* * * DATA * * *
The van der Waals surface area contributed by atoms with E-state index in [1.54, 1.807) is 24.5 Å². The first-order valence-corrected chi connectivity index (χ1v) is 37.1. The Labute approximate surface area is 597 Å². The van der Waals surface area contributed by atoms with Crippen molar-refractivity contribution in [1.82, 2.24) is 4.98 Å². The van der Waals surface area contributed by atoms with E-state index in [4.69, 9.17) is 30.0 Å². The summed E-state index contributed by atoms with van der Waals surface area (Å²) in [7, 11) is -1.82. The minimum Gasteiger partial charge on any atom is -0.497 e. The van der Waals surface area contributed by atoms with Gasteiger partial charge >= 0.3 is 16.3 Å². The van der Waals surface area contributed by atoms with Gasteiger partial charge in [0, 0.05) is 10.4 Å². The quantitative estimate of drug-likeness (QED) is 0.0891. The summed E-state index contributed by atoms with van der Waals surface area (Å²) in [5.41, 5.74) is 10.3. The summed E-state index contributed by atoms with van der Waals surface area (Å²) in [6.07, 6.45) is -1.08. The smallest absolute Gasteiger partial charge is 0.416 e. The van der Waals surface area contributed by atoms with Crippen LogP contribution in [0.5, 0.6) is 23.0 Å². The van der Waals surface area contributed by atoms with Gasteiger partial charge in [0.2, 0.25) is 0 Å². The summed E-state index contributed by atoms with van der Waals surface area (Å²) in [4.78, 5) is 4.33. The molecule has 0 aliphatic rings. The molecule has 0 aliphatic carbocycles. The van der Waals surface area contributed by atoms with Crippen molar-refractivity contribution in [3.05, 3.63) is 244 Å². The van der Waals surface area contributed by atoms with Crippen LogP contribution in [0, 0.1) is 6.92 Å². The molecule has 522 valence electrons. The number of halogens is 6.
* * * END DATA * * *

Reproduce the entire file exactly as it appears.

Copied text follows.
The van der Waals surface area contributed by atoms with E-state index in [1.54, 1.807) is 24.5 Å². The first-order valence-corrected chi connectivity index (χ1v) is 37.1. The Labute approximate surface area is 597 Å². The van der Waals surface area contributed by atoms with Crippen molar-refractivity contribution in [1.82, 2.24) is 4.98 Å². The van der Waals surface area contributed by atoms with E-state index in [4.69, 9.17) is 30.0 Å². The summed E-state index contributed by atoms with van der Waals surface area (Å²) in [7, 11) is -1.82. The minimum Gasteiger partial charge on any atom is -0.497 e. The van der Waals surface area contributed by atoms with Gasteiger partial charge >= 0.3 is 16.3 Å². The van der Waals surface area contributed by atoms with Gasteiger partial charge in [0, 0.05) is 10.4 Å². The quantitative estimate of drug-likeness (QED) is 0.0891. The summed E-state index contributed by atoms with van der Waals surface area (Å²) in [5.41, 5.74) is 10.3. The summed E-state index contributed by atoms with van der Waals surface area (Å²) in [6.07, 6.45) is -1.08. The smallest absolute Gasteiger partial charge is 0.416 e. The van der Waals surface area contributed by atoms with Crippen LogP contribution in [0.5, 0.6) is 23.0 Å². The van der Waals surface area contributed by atoms with Gasteiger partial charge in [0.2, 0.25) is 0 Å². The summed E-state index contributed by atoms with van der Waals surface area (Å²) in [4.78, 5) is 4.33. The molecule has 0 aliphatic rings. The molecule has 0 aliphatic carbocycles. The van der Waals surface area contributed by atoms with Crippen molar-refractivity contribution in [3.05, 3.63) is 244 Å². The van der Waals surface area contributed by atoms with Crippen LogP contribution in [0, 0.1) is 6.92 Å². The molecule has 522 valence electrons. The number of halogens is 6.